I hope you’re doing okay at this tough, tough time. If you’re like me, you’re at least a bit bone-weary. As a “caucasian, cisgender, heterosexual male,” I feel called these days to just shut up and listen – while supporting the struggle for justice in this country, justice which has been denied to so many since before our founding.
Rather than speak myself, I’d like to share a voice today from my family, my sister Ann. Ann is an amazing person. A passionate educator and brilliant administrator, she’s also a mother of three and the principal of a thriving elementary school in Montgomery County, MD, just north of Washington, DC. Ann shared a message with her school community this week and sent it to me. I asked her permission to share it here, because it moved me so much.
So here it is. As we continue to struggle forward, please let me know if there’s any way I can help you. To echo my sister: I want you to know that I am here to represent, advocate for, and support everyone in our Hubbard Hall community, as we continue to create, learn, and grow together.
Executive & Artistic Director
Dear Glenallan Elementary staff and families,
I am having a hard time making sense of, and coming to peace with, the state of our country right now.
I’m tired and my nerves are frayed. And I must admit that this evening, I am having a very hard time putting my feelings into words.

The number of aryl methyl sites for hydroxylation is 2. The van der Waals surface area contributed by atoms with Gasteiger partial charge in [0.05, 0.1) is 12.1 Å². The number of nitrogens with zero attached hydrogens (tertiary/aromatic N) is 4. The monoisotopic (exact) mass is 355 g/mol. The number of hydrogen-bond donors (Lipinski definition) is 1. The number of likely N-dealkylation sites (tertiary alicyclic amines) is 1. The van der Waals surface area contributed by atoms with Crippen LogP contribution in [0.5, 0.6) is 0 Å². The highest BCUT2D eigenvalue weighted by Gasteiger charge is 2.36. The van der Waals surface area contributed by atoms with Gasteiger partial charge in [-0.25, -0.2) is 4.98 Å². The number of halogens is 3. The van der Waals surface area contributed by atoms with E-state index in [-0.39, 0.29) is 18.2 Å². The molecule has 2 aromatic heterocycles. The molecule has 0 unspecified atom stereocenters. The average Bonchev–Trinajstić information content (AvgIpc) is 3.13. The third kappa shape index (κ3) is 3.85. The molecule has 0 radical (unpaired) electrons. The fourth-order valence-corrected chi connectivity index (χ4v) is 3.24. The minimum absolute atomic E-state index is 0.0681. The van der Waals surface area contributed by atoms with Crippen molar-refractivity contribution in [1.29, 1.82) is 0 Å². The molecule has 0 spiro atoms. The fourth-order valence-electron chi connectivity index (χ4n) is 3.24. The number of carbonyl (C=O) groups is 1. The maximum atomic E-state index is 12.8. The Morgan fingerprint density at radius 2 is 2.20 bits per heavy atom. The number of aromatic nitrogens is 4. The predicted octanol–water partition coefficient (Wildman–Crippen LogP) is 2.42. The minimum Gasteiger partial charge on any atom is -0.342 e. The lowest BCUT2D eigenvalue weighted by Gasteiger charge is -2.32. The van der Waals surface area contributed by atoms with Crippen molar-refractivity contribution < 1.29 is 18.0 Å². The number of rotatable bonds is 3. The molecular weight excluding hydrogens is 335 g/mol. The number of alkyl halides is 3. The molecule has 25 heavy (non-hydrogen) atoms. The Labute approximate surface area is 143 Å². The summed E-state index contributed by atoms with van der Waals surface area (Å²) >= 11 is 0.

The COVID 19 pandemic has been an overwhelming experience for so many, but has proven to be especially challenging to brown & black people and those in poverty. Our school community has been directly impacted by illness, loss of income, lack of food, lack of child care, and simply the overall disruption to our daily lives.
And now, we are grappling with the brutal reality that, as a country, we have not yet overcome the systemic racism and lack of cultural competence that continues to result in violence toward, and mistreatment of, black and brown people.
And faced with all of this, I find myself navigating from two distinct perspectives as an advocate and caretaker of the students within our school community AND as a mother of two bi-racial teenage sons who are seen in the world as young black men.
Late last week, I received a short email message from one of our younger students asking me one short, but sweet, question – “Hi, how was your day?” I can see his smiling face, innocently working his way through elementary school full of promise and joy, and worry that, as he continues his education and grows into manhood, that some will perceive less promise, or purpose, for him because of his brown skin.
Earlier in this same week, I noticed a text message from my older son one morning, written at 10:00 PM the night before, sharing that he was “going for a run”. The normal emotion to this should not be fear, but that is the normal right now. I had to engage him in a conversation about why that’s not a good idea because it’s not unlikely that someone will perceive him as a threat. Afterall, a young black man was killed while jogging in broad daylight not too long ago.
These are scary and strange times. I am working to imagine how our children are processing all of this. Normally, our school building would be a refuge from the worldly storms, but now we must work to comfort and connect from a distance. I’m hoping that this message will be the start of many conversations and engagement necessary between school and home. And, I’d love to hear your perspective on any or all of the challenges we are facing right now.
It shouldn’t be this hard. But, right now, it is. I want you to know that I am here to represent, advocate for, and support everyone in our Glenallan Elementary School community as we continue to grow, learn, and receive support from one another.